After the 9-11 terrorist attacks, the US Citizen and Immigration Service (USCIS) has required enhanced criminal and national security background checks on all applicants for immigration benefits, regardless of ethnicity, national origin or religion. Applicants have sometimes expressed frustration over delays that sometimes stretch to a year or longer.
USCIS realizes the great anxiety that these delays have caused, but the USCIS recently issued a press release, explaining the need for these background checks in order “to enhance national security and ensure the integrity of the immigration process.”
In fact, according to USCIS, these security checks have uncovered applicants who were involved in violent crimes, fraud, misrepresentations, drug trafficking, and individuals with known links to terrorism. The USCIS stresses that these investigations require time, resources and patience. The agency is working closely with the FBI and other agencies to speed the background check process. It said, however, that it will never grant an immigration service or benefit before the required security checks are completed, regardless of how long those checks take.
The USCIS uses several background checks for persons applying for immigration benefits:
1. The Inter-agency Border Inspection System (IBIS) Name Check -- This system is a multi-agency effort, with a central system that combines information from multiple agencies, databases, and system interfaces to compile data relating to national security risk, public safety and other law enforcement concerns.
2. FBI Fingerprint Check -- FBI fingerprint checks, which are required for many applications, provide information relating to criminal background within the United States. Generally, the FBI forwards response to USCIS within 24 to 48 hours. In cases involving arrests or charges without disposition, USCIS requires the applicant to provide court-certified evidence that the cases have been dismissed.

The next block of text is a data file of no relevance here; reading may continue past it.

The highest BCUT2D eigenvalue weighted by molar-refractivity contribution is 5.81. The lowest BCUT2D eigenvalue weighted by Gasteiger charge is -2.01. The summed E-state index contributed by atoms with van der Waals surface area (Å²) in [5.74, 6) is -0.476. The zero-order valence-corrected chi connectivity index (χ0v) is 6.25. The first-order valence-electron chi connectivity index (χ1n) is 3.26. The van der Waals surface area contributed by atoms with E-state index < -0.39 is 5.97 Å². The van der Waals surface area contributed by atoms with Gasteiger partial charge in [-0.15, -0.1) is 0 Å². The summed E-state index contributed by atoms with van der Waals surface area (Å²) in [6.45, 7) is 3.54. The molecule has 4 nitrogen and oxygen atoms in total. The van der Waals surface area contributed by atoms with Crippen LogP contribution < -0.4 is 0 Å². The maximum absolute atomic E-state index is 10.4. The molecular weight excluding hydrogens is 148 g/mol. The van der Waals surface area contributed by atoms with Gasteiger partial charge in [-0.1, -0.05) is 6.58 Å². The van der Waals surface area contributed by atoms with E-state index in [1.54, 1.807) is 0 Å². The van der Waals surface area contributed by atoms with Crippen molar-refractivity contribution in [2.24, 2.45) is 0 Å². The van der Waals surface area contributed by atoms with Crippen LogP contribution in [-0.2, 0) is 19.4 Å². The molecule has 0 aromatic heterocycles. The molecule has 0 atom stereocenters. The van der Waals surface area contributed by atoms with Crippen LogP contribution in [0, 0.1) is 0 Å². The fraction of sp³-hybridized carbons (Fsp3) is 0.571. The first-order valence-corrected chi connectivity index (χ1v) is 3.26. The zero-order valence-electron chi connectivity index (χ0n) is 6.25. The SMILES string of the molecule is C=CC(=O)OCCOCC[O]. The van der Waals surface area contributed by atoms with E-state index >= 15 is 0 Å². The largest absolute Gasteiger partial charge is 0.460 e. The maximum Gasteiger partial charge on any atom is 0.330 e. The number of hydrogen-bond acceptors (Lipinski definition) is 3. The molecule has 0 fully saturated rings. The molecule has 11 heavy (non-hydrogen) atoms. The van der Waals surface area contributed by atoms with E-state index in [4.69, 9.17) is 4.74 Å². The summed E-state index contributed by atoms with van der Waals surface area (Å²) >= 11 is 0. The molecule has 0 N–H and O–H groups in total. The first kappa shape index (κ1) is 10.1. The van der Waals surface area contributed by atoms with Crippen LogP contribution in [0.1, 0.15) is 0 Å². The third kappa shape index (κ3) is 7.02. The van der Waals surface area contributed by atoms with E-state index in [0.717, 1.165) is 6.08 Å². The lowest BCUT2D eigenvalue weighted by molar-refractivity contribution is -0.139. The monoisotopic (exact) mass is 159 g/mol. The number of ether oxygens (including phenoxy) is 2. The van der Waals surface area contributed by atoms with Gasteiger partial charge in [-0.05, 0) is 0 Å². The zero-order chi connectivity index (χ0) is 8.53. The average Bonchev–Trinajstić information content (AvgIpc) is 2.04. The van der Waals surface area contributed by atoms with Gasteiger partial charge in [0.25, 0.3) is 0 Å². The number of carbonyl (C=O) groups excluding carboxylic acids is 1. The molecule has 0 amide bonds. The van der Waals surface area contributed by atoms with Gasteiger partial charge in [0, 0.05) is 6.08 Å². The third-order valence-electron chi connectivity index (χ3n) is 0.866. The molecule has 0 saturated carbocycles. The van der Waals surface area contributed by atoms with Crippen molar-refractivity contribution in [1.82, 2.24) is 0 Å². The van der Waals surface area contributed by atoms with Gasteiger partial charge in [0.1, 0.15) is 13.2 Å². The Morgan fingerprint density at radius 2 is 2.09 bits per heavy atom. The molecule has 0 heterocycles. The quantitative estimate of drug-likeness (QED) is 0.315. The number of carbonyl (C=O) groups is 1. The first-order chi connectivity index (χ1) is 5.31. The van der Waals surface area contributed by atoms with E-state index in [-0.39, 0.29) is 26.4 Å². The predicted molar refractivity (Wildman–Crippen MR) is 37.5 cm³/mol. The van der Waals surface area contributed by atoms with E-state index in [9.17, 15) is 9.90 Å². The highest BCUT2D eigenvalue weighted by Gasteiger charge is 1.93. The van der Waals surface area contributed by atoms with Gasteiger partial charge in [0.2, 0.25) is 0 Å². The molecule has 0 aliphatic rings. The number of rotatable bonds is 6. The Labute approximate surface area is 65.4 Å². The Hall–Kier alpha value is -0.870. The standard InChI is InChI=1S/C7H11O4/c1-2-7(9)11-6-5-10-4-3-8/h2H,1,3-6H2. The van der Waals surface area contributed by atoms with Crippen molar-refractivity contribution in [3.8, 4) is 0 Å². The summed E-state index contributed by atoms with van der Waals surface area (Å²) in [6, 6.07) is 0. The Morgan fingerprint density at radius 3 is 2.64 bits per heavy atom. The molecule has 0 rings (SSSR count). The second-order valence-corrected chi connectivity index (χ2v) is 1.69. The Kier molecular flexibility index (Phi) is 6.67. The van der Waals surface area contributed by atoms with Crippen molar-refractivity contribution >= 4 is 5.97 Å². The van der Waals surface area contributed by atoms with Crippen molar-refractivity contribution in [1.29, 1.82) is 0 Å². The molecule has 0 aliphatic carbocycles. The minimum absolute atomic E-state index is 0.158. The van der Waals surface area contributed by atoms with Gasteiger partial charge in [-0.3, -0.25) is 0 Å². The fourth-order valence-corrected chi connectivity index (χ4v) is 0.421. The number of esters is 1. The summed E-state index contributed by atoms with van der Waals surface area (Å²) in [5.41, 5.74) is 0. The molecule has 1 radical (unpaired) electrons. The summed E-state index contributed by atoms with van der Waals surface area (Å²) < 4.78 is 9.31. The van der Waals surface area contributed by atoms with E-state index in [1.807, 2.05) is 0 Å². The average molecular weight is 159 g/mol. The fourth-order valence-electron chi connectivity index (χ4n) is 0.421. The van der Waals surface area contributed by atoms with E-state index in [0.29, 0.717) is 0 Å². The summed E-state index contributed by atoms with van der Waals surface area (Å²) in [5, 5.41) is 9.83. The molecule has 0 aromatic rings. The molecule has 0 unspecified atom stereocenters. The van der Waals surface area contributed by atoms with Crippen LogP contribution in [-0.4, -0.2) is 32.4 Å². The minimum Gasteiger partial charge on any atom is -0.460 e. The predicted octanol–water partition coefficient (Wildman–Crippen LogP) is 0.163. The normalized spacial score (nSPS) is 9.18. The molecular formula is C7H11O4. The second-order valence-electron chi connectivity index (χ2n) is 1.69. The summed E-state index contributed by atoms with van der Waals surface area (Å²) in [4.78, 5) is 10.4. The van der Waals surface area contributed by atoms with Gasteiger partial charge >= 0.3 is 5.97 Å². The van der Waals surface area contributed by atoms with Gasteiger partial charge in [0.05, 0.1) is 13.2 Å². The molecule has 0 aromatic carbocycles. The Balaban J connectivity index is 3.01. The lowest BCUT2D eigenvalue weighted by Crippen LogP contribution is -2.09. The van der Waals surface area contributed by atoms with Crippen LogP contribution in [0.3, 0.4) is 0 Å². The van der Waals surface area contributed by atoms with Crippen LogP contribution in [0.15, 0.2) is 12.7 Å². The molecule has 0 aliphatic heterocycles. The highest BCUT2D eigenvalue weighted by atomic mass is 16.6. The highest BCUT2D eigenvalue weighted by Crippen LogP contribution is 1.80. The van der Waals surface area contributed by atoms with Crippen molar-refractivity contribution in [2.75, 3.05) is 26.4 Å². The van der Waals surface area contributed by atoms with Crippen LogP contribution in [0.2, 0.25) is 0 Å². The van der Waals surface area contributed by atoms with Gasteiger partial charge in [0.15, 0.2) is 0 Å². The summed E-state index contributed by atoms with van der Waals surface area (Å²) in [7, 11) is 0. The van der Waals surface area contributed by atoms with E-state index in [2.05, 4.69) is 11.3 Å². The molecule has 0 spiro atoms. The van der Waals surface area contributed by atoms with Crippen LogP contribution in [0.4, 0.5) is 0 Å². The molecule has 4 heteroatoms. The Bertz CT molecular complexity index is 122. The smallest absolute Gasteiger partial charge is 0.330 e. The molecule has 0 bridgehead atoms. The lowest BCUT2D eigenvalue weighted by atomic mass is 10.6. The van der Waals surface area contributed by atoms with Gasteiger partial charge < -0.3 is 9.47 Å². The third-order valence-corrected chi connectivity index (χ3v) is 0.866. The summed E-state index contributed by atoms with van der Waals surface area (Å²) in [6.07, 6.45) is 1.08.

3. FBI Name Checks – The FBI Name Check is totally different from a fingerprint check. The records maintained in the FBI name check process consist of administrative, applicant, criminal, personnel and other files compiled by law enforcement. Initial responses to these checks generally take about two weeks. In about 80 percent of these cases, no match is found. Of the remaining 20 percent, most are resolved within six months. But if you have a very common name, and someone else with the same name has a “hit,” it would take time for this security check, to make sure it was not you who committed the crime.
All applicants for immigration benefits must be aware of the importance of these background checks, and should be more understanding of the delays in immigration processing because of these security checks. If there are issues of an erroneous “hit” on your record, i.e. you’re being accused of a crime or violation you did not commit, I suggest you consult with an attorney, who can advise you of the reasons for the delay and perhaps help you present needed evidence if there are problems with your application.
Michael J. Gurfinkel has been an attorney for over 25 years, and is an active member of the State Bar of California and New York, as well as the American Immigration Lawyers Association and the Immigration Section of the Los Angeles County Bar Association. He has always excelled in school: Valedictorian in High School; Cum Laude at UCLA; and Law Degree Honors and academic scholar at Loyola Law School, which is one of the top law schools in California.
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(This is for informational purposes only, and reflects the firm's opinions and views on general issues. Each case is different and results may depend on the facts of a particular case. All immigration services are provided by an active member of the State Bar of California and/or by a person under the supervision of an active member of the State Bar. No prediction, warranty or guarantee can be made about the results of any case. Should you need or want legal advice, you should consult with and retain counsel of your own choice.)